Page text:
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ENCYCLOPEDIC ENTRY
ENCYCLOPEDIC ENTRY

Glaciation

Glaciation

As glaciers move across a landscape, they alter the terrain and carve out unique formations. This process is called glaciation, and it is responsible for many of the most recognizable landscapes on Earth.

Grades

5 - 8

Subjects

Climatology, Conservation, Earth Science

Image

The Garden Wall

Glacier National Park's Garden Wall is an arête. These formations are created by the meeting of two alpine glaciers, which creates a sharp mountain ridge.  Glacier National Park is in Montana, United States.

Photograph by john lambing/Alamy Stock Photo

Glaciers are large bodies of ice that move over Earth’s surface. A glacier is formed as snow accumulates over time and turns to ice, a process that can take more than a hundred years. Once a glacier has formed, it moves very slowly, at a rate of years, or even decades; some glaciers are frozen solid and do not move at all. The world’s fastest glacier, Jakobshavn Glacier in Greenland, moves at a rate of about 40 meters (130 feet) per day. When a glacier does move, it is often downhill due to gravity. As the glacier slides over Earth’s surface, it erodes its surface by polishing bedrock, pushing soil, grinding up rock, and digging into the ground. Through this process, called glaciation, glaciers carve out unique landscapes like the U-shaped valley of Lake McDonald Valley in Glacier National Park, Montana, United States.

There are two types of glaciers, and each creates different landscape features through glaciation. The first type is the alpine glacier, which form on mountains. Alpine glaciers can form bowl-shaped dents in the ground, which are called cirques. If the cirque fills with water from the melted glacier, that lake is called a tarn. When three or more cirques chisel out the mountain and form a pyramid-like peak, that is called a horn. The Matterhorn in the Swiss Alps is a famous example of a horn. An arête is a very sharp mountain ridge formed when two alpine glaciers meet. An example is the Garden Wall in Glacier National Park.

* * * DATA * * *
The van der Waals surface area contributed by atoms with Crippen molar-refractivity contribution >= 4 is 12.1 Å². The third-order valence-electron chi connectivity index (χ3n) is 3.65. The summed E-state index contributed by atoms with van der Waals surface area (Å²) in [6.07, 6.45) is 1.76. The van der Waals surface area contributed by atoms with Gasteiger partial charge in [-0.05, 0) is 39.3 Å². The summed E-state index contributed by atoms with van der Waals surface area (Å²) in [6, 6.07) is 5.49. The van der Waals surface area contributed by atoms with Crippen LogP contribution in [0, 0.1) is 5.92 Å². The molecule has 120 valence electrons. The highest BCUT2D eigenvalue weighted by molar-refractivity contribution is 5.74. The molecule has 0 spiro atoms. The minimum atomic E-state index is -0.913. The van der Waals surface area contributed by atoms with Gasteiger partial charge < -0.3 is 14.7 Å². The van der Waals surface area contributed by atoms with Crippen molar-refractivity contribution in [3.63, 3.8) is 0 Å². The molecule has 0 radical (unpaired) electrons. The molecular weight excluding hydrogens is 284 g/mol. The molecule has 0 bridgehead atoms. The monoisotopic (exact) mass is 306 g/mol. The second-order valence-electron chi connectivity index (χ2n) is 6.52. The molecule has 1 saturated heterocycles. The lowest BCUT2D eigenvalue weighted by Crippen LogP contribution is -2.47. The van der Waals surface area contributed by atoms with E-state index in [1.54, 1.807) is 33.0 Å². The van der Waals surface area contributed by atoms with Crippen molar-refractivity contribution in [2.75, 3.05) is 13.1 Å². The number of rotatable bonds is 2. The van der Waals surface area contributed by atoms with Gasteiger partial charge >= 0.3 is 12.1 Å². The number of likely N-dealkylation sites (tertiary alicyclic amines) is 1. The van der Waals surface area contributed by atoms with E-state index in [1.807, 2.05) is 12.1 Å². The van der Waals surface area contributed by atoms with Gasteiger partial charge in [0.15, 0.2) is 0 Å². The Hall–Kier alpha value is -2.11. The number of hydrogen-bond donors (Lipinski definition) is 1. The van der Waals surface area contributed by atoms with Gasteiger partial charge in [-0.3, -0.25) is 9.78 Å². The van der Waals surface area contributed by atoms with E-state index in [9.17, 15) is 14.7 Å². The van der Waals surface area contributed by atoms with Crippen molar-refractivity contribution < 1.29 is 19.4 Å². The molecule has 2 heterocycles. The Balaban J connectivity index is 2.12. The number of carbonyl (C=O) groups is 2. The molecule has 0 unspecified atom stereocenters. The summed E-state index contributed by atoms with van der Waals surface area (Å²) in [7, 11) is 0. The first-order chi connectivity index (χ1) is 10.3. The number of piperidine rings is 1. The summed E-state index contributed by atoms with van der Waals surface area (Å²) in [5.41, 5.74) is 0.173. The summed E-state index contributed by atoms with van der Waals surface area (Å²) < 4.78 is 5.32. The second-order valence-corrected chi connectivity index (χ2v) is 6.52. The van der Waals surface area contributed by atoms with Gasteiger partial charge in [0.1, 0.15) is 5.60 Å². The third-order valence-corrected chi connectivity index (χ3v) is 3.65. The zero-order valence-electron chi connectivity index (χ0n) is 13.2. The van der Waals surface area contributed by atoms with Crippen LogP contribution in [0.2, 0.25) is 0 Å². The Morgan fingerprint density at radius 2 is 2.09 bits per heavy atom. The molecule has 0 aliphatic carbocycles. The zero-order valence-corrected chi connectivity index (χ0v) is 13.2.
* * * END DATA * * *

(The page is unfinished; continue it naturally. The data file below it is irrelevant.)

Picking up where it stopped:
The second type of glacier is the continental glacier. Continental glaciers are large ice sheets that cover a vast area. Earth’s only two ice sheets can be found in Greenland and Antarctica. V-shaped valleys were carved into U-shaped valleys from the slow and steady movement of continental glaciers.

While most glaciation is cause by erosion, glaciers also pick up things like rocks and move them in a process called deposition. As a glacier moves, it scratches Earth’s surface, picking up everything from small rocks to boulders the size of a house. These rocks and boulders become stuck in the glacier and make their mark on the landscape. Once the glacier melts, the rocks and boulders are left behind in a new location, often far from where the glacier first picked them up.

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Director
Tyson Brown, National Geographic Society
Author
National Geographic Society
Production Managers
Gina Borgia, National Geographic Society
Jeanna Sullivan, National Geographic Society
Program Specialists
Sarah Appleton, National Geographic Society, National Geographic Society
Margot Willis, National Geographic Society
Producer
Clint Parks
other
Last Updated

May 20, 2022

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